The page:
We needed a generic way to manage (create, save, edit, delete, import, export) different types of objects in a unified way. Two other members of my team ran a paper usability test of this generic object manager while I observed and took notes. Then, I created an interactive version of the feature using Axure, and took notes during a second round of tests. I modified the wireframes, and then moderated a third round of tests myself while one of my team members took notes. I incorporated her suggestions into the wireframes and then created an interaction specification detailing the appearance and interactions of various screen components to pass to development. I communicated with development while the feature was being implemented, verifying that it was coded to specification, while incorporating minor changes to accommodate technical constraints.
Shown here is a screenshot of the wireframe of the generic version of the Object Manager at the conclusion of the series of tests.
While designing a new mode for our software, it became evident that we would need a way to perform dynamic custom comparisons. Because this was very different from anything we had done before, it was a great opportunity to perform a usability test.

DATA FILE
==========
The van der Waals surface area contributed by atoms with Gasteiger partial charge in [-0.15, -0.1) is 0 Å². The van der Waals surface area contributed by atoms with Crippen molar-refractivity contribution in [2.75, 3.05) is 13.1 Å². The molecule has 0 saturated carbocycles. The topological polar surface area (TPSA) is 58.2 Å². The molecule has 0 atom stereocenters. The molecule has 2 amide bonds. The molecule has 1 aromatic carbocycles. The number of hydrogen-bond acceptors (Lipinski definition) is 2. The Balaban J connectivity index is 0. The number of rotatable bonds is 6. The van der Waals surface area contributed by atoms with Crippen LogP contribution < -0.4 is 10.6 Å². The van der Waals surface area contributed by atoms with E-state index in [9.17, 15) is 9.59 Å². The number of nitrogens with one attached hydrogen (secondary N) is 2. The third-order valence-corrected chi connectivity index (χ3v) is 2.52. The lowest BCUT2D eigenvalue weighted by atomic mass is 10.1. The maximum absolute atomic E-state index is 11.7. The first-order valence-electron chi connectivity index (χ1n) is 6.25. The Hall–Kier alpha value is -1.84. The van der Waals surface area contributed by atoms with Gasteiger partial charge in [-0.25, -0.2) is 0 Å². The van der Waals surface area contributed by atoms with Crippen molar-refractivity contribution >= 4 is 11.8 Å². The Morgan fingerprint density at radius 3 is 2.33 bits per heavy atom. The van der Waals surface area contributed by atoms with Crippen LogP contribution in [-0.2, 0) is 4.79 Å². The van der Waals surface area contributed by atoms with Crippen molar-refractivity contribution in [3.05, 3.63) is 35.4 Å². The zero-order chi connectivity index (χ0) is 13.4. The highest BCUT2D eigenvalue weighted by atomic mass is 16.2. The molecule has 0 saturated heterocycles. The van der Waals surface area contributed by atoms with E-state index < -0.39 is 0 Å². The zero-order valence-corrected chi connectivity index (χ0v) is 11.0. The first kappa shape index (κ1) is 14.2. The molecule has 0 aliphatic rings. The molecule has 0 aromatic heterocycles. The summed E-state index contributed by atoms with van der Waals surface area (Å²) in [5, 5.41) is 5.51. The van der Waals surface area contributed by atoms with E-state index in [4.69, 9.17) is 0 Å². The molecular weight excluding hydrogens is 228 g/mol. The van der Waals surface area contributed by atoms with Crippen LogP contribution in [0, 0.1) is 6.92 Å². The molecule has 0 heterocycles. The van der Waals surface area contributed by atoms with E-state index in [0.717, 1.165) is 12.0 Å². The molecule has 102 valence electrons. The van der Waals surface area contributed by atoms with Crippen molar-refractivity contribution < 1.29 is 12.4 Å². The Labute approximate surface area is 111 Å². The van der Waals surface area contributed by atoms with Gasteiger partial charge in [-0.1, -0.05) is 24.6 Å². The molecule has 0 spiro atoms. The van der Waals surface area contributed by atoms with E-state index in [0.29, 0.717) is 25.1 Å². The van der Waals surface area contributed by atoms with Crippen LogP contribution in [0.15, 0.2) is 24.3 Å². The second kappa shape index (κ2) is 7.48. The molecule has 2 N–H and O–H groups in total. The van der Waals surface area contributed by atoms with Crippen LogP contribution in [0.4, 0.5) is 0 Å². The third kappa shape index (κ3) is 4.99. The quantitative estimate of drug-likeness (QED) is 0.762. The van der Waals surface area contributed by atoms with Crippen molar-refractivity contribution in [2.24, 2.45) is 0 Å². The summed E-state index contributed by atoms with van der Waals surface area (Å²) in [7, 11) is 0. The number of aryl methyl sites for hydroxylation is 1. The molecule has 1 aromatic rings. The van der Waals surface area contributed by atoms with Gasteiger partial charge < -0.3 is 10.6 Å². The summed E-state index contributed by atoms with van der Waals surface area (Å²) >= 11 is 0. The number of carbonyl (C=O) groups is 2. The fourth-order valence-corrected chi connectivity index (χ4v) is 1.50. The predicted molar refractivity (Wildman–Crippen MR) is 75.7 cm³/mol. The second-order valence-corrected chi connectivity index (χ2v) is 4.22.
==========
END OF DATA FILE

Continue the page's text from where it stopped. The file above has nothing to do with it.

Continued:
I solicited feedback on what key stakeholders wanted to learn from the test, created a prototype and a set of tasks to answer these questions, and observed and took notes while a teammate moderated the test. Then, I compiled findings, reviewed these findings with the UX team, and presented a simplified version back to key stakeholders.
Shown here is a prototype I made of a dashboard that was presented publicly to clients around the time of the study. We found that users expect the map zoom level to filter the data shown on the other widgets, that they expect to be able to zoom into the map by double-clicking on it, and that they had difficulty finding the widget settings.